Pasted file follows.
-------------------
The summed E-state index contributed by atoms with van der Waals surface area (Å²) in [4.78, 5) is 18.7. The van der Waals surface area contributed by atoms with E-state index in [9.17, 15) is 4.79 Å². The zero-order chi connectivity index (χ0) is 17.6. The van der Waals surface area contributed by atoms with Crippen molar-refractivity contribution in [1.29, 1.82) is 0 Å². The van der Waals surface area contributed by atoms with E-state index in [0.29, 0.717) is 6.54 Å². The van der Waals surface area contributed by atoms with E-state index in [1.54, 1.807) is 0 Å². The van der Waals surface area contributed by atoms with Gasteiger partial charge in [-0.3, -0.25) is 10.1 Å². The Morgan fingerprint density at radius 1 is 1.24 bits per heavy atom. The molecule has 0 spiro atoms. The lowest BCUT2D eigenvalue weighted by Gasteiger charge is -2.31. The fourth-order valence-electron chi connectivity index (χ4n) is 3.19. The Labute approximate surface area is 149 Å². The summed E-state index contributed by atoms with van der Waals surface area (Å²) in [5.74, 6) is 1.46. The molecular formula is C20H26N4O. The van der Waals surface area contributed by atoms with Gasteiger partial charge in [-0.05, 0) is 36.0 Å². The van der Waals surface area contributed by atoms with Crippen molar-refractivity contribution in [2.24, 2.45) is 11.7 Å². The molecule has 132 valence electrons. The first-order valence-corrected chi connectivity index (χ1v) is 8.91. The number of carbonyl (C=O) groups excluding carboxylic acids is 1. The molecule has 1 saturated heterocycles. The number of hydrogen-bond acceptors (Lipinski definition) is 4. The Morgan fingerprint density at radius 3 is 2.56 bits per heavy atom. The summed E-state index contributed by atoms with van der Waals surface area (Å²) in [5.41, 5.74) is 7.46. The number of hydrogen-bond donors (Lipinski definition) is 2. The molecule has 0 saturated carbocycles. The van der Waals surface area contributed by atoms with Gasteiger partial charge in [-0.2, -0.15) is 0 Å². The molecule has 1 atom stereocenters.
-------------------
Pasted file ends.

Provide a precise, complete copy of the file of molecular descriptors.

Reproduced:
The summed E-state index contributed by atoms with van der Waals surface area (Å²) in [4.78, 5) is 18.7. The van der Waals surface area contributed by atoms with E-state index in [9.17, 15) is 4.79 Å². The zero-order chi connectivity index (χ0) is 17.6. The van der Waals surface area contributed by atoms with Crippen molar-refractivity contribution in [1.29, 1.82) is 0 Å². The van der Waals surface area contributed by atoms with E-state index in [0.29, 0.717) is 6.54 Å². The van der Waals surface area contributed by atoms with E-state index in [1.54, 1.807) is 0 Å². The van der Waals surface area contributed by atoms with Gasteiger partial charge in [-0.3, -0.25) is 10.1 Å². The Morgan fingerprint density at radius 1 is 1.24 bits per heavy atom. The molecule has 0 spiro atoms. The lowest BCUT2D eigenvalue weighted by Gasteiger charge is -2.31. The fourth-order valence-electron chi connectivity index (χ4n) is 3.19. The Labute approximate surface area is 149 Å². The summed E-state index contributed by atoms with van der Waals surface area (Å²) in [5.74, 6) is 1.46. The molecular formula is C20H26N4O. The van der Waals surface area contributed by atoms with Gasteiger partial charge in [-0.05, 0) is 36.0 Å². The van der Waals surface area contributed by atoms with Crippen molar-refractivity contribution in [2.24, 2.45) is 11.7 Å². The molecule has 132 valence electrons. The first-order valence-corrected chi connectivity index (χ1v) is 8.91. The number of carbonyl (C=O) groups excluding carboxylic acids is 1. The molecule has 1 saturated heterocycles. The number of hydrogen-bond acceptors (Lipinski definition) is 4. The Morgan fingerprint density at radius 3 is 2.56 bits per heavy atom. The summed E-state index contributed by atoms with van der Waals surface area (Å²) in [5.41, 5.74) is 7.46. The number of hydrogen-bond donors (Lipinski definition) is 2. The molecule has 0 saturated carbocycles. The van der Waals surface area contributed by atoms with Gasteiger partial charge in [-0.2, -0.15) is 0 Å². The molecule has 1 atom stereocenters.